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Learning Goals

Learning Goals
One of the most consistent changes in the structure of work over
the past few decades has been a shift from a manufacturing economy
to a service economy. More workers are now engaged in jobs that
include providing care and assistance, especially in education and
medicine. This work is satisfying for some people, but it can also
be highly stressful. In the following sce- nario, consider how a
company in the nursing care industry is responding to the
challenges of the new environment.
Major Topic Areas
? Stress
? Organizational change
? Emotions
? Leadership
The Scenario
Parkway Nursing Care is an organization facing a mas- sive
change. The company was founded in 1972 with just two nursing homes
in Phoenix, Arizona. The com- pany was very successful, and
throughout the 1980s it continued to turn a consistent profit while
slowly ac- quiring or building 30 more units. This low-profile ap-
proach changed forever in 1993 when venture capitalist Robert Quine
decided to make a major investment in expanding Parkway in return
for a portion of its profits over the coming years. The number of
nursing homes exploded, and Parkway was operating 180 homes by the
year 2000.
The company now has 220 facilities in the south- western United
States, with an average of 115 beds per facility and a total of
nearly 30,000 employees. In ad- dition to health care facilities,
it also provides skilled in-home nursing care. Parkway is seen as
one of the best care facilities in the region, and it has won
numerous awards for its achievements in the field.
As members of the Baby Boom generation become senior citizens,
the need for skilled care will only in- crease. Parkway wants to
make sure it is in a good position to meet this growing need. This
means the company must continue expanding rapidly.
The Stress of Caring
The pressure for growth is one significant challenge, but it’s
not the only one. The nursing home industry has come under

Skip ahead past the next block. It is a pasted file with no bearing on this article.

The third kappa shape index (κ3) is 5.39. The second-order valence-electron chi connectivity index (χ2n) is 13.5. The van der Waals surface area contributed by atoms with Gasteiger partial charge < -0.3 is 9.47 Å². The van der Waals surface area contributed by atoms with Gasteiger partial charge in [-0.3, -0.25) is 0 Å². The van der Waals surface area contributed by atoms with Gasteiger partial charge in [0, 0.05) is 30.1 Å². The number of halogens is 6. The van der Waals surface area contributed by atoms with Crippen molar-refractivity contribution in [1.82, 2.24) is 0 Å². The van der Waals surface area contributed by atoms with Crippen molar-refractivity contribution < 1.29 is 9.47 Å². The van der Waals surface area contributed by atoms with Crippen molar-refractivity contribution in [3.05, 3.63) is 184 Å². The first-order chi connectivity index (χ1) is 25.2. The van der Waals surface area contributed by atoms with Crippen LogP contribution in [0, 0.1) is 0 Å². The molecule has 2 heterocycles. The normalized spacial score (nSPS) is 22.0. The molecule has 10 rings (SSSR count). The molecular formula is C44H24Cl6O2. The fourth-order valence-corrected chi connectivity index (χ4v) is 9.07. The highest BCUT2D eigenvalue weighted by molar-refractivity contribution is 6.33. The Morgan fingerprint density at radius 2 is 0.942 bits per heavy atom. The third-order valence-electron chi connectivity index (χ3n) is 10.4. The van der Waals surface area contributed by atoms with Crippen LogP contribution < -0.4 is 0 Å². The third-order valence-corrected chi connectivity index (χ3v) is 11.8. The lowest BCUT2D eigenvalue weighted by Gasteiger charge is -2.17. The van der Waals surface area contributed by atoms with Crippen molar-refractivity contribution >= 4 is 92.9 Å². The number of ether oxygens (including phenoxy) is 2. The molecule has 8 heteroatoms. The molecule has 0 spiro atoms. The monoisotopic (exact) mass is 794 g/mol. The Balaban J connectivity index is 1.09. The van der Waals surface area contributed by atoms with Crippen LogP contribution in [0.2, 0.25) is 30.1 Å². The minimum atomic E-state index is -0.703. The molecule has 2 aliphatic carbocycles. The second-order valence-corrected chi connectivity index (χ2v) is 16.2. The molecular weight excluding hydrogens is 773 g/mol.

increasing government scrutiny following investigations that turned
up widespread patient abuse and billing fraud. Parkway has always
had outstanding patient care, and no substantiated claim of abuse
or ne- glect in any of its homes has ever been made, but the need
for increased documentation will still affect the company. As the
federal government tries to trim Medi- care expenses, Parkway may
face a reduction in funding.
The Problem
As growth has continued, Parkway has remained com- mitted to
providing dignity and health to all residents in its facilities.
The board of directors wants to see re- newed commitment to the
firm’s mission and core values, not a diffusion of its culture. Its
members are worried there might be problems to address. Interviews
with employees suggest there’s plenty to worry about.
Shift leader Maxine Vernon has been with Parkway for 15 years.
“Now that the government keeps a closer eye on our staffing levels,
I’ve seen management do what it can to keep positions filled, and I
don’t always agree with who is hired. Some of the basic job skills
can be taught, sure, but how to care for our patients—a
lot of these new kids just don’t pick up on that.”
“The problem isn’t with staff—it’s with Parkway’s fo- cus on
filling the beds,” says nurse’s aide Bobby Reed. “When I started
here, Parkway’s reputation was still about the service. Now it’s
about numbers. No one is in- tentionally negligent—there just are
too many patients to see.”
A recent college graduate with a B.A. in psychol- ogy, Dalton
Manetti is more stressed than he expected he would be. “These
aren’t the sweet grannies you see in the movies. Our patients are
demanding. They complain about everything, even about being called
patients, probably because most of them think they shouldn’t be
here in the first place. A lot of times, their gripes amount to
nothing, but we have to log them in anyway.”
Carmen Frank has been with Parkway almost a year and is already
considering finding a new job. “I knew there were going to be
physical parts to this job, and I thought I’d be able to handle
that. It’s not like I was looking for a desk job, you know? I go
home after every
shift with aches all over—my back, my arms, my legs. I’ve never
had to take so much time off from a job be- cause I hurt. And then